We were staying just outside of Old Bagan in the very backpacker friendly area of Nyaung-U, with some great places to eat western style food instead of rice or noodles; we liked both Wetherspoons (not the pub chain) for its burgers and Black Bamboo. Because of that, before we started hitting just a select few of the numerous temples, our first stop of the day was the local market. One of our fellow passengers used to be a professional buyer, so he had fun haggling with the stall holders.
Our next stop was, unsurprisingly, a temple. And rather an impressive one too. The Shwe-zi-gon Pagoda is unusual for me in that it is a gilded temple that I actually thought looked rather good. I liked the floral decorations, which were a bit different to the norm.
I know that we are all keen to get nice photos of people, and that the monks here make a particularly colourful photo, but I always feel a little uncomfortable if taking the photo becomes intrusive or seems to be influencing the person's behaviour. This picture of everyone photographing the young monk, who as a result spent ages posing for them, is the sort of thing I generally try to avoid.
This temple also had a lot of small stone carved panels around the outside, telling stories from Bhudda's lives. Myo told us a couple, but strangely the one that sticks in the mind was the one about the jackal eating the elephant.
The story goes that the hungry jackal found an elephant carcass, but found it too tough and unpleasant to eat until it got to the anus, which was softer. He chewed his way through the anus, into the elephant's stomach, where he started eating the insides. Figuring the carcass could be both shelter and food, the jackal decided to stay inside, but when the sun came out it dried out the hide, causing the hole he had made to close up, and with him being bigger from having eaten so much, he was trapped inside. Only the morning dew the next day saved him, by softening the hide enough for him to escape. But in doing so he lost all of his hair. The close call made the jackal realise he must never be so greedy again, which is the moral of the story.
Our second stop was a lacquer work place, where we saw them splitting the bamboo whilst holding it between their toes, using that bamboo to make the form of the object, and then applying the sticky black thayo, or lacquer, by hand. The lacquer is made by mixing sap from the Thit-si tree with ash, and they apply at least seven layers, each time having to let it dry for about a week and sandpapering it to make sure it is perfectly smooth.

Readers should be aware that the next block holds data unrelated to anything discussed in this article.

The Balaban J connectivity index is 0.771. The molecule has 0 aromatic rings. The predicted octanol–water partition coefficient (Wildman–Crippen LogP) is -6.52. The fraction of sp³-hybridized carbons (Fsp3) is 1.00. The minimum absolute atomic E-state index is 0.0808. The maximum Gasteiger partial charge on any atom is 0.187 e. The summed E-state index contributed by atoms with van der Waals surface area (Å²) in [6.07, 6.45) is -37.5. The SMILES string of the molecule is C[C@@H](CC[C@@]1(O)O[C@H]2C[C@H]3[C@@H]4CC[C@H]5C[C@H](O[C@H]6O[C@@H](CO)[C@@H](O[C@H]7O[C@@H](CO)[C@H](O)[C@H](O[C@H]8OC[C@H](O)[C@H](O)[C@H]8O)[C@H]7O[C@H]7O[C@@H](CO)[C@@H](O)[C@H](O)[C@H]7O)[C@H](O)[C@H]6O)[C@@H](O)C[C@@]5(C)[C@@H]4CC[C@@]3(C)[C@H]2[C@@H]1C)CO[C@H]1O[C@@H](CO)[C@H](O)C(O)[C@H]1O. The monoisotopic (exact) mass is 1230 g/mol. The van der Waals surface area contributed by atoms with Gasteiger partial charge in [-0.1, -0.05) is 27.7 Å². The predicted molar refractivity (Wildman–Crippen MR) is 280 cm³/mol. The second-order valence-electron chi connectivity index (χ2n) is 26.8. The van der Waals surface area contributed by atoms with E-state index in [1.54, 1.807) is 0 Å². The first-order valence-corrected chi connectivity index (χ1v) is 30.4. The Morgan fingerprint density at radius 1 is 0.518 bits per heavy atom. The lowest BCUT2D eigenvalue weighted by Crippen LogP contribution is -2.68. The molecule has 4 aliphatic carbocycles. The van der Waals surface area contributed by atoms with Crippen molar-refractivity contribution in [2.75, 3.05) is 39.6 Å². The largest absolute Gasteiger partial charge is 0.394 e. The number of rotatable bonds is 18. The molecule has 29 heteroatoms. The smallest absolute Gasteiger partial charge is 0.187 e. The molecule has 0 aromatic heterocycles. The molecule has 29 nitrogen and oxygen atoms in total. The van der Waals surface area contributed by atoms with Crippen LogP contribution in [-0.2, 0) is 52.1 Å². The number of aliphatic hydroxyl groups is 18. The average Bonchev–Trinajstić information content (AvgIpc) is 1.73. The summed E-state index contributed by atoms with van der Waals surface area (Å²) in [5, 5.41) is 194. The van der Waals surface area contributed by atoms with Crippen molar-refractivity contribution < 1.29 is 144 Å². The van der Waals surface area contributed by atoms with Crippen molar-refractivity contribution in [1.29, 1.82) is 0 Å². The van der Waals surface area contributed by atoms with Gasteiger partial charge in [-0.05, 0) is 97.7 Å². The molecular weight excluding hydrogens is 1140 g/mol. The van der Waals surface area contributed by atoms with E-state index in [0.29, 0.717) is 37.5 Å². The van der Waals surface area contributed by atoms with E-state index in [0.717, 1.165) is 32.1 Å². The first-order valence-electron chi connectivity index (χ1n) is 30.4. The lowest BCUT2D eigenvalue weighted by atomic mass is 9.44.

Once enough layers are added, the hand engrave the pattern and apply the colour or gold decoration. As ever with these crafts, they may be more expensive to buy than you first expected, but once you see the intricate, skilled and lengthy process required to make an item, you can much better appreciate why.
Our next stop was the U-pali-thein temple, which was didn't look especially promising from the outside, but has some beautiful, if a bit faded, murals inside. Sadly, no photographs were allowed.
Our next temple, Hit-lo-min-lo also had some murals inside but not nearly as impressive, but the outside was good.
I don't know the name of the next set of pagoda that we stopped at, they were around the Min Myaw Yaza area, but they were a very picturesque group of the old stone type that I like so much, with the added benefit of some brightly coloured bougainvilleas to liven up the view.
By this time we had earned some lunch, which we had at The Moon - Be Kind to Animals, an excellent vegetarian restaurant where I had some really good tempura. This one is recommended by lonely planet, which the one across the street, also calling itself Be Kind To Animals, seems to be hoping to cash in on. That one may be good too, but I can vouch for only the first one.
Refreshed, we headed for the Ananda Temple. It is supposed to be a very good site, with well regarded, artworks inside, but I didn't like it much. It looked a bit austere to me.
The That-byin-nyu temple was another that didn't allow inside photos. It is the tallest of the temples here at just over 200 feet.
Our next stop was the pairing of the Gu Byauk Gyi and Mya Zedi temples, two quite different looking temples that had some lovely stone work. However by this time I have to say I was flagging a bit. It is well worth getting around the temples in Bagan, but on a hot day it can get pretty tiring.
This was a good spot for a quick group photo, with Xara having a nice place to park in front of the range of temples.
Our next stop was a bit of a rush as we had a sunset deadline. Dhamma Yan Dyi pagoda is another big one and, as it is apparently not so exciting on the inside, we just took a look around, and left the inside to the horde of Chinese tourists all wearing their bright green tour group hats. That seems to be a common approach for Chinese tour groups, having a hat or t-shirt that they all wear.
This is a strange photo to add I know, but I quite liked all of the footprints in the sand. Shoes and socks have to be taken off to go into the temple or other religious areas, so people are often barefoot.
Our final stop was at the Shwe San Daw pagoda, which we clambered up - so of us not so high as others - to watch the sunset over the spires of the various temples and stupas.
Welcome to our travel blog. We are Tabitha and Nic. In 2011 we 'retired' in our early 40s and set off to travel the world. We spent our first year in South America and have been lucky enough to make two trips to Antarctica.
Our blog is a record of our travels, thoughts and experiences. It is not a guide book, but we do include some tips and information, so we hope that you may find it useful if you are planning to visit somewhere we have been. Or you may just find it interesting as a bit of armchair travel.